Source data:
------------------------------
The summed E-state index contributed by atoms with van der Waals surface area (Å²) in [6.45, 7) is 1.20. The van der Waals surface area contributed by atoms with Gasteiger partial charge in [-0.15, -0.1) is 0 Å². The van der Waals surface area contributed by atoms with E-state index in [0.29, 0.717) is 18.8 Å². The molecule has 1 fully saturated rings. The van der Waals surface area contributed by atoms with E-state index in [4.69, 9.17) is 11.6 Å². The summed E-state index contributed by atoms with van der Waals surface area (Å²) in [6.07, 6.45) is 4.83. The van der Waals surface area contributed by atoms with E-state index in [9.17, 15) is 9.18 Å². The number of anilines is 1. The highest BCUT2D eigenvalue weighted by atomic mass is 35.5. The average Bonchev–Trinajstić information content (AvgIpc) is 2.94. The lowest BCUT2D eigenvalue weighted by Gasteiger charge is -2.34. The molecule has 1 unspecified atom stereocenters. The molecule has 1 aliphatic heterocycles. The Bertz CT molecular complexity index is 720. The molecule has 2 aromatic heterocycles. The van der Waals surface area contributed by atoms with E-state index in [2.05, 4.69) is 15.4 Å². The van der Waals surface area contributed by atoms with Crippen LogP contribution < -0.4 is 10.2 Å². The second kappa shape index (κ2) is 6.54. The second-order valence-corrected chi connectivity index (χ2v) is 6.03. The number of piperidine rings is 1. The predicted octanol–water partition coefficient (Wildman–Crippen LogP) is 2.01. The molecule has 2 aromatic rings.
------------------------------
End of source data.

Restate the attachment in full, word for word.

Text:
The summed E-state index contributed by atoms with van der Waals surface area (Å²) in [6.45, 7) is 1.20. The van der Waals surface area contributed by atoms with Gasteiger partial charge in [-0.15, -0.1) is 0 Å². The van der Waals surface area contributed by atoms with E-state index in [0.29, 0.717) is 18.8 Å². The molecule has 1 fully saturated rings. The van der Waals surface area contributed by atoms with E-state index in [4.69, 9.17) is 11.6 Å². The summed E-state index contributed by atoms with van der Waals surface area (Å²) in [6.07, 6.45) is 4.83. The van der Waals surface area contributed by atoms with E-state index in [9.17, 15) is 9.18 Å². The number of anilines is 1. The highest BCUT2D eigenvalue weighted by atomic mass is 35.5. The average Bonchev–Trinajstić information content (AvgIpc) is 2.94. The lowest BCUT2D eigenvalue weighted by Gasteiger charge is -2.34. The molecule has 1 unspecified atom stereocenters. The molecule has 1 aliphatic heterocycles. The Bertz CT molecular complexity index is 720. The molecule has 2 aromatic heterocycles. The van der Waals surface area contributed by atoms with E-state index in [2.05, 4.69) is 15.4 Å². The van der Waals surface area contributed by atoms with Crippen LogP contribution < -0.4 is 10.2 Å². The second kappa shape index (κ2) is 6.54. The second-order valence-corrected chi connectivity index (χ2v) is 6.03. The number of piperidine rings is 1. The predicted octanol–water partition coefficient (Wildman–Crippen LogP) is 2.01. The molecule has 2 aromatic rings.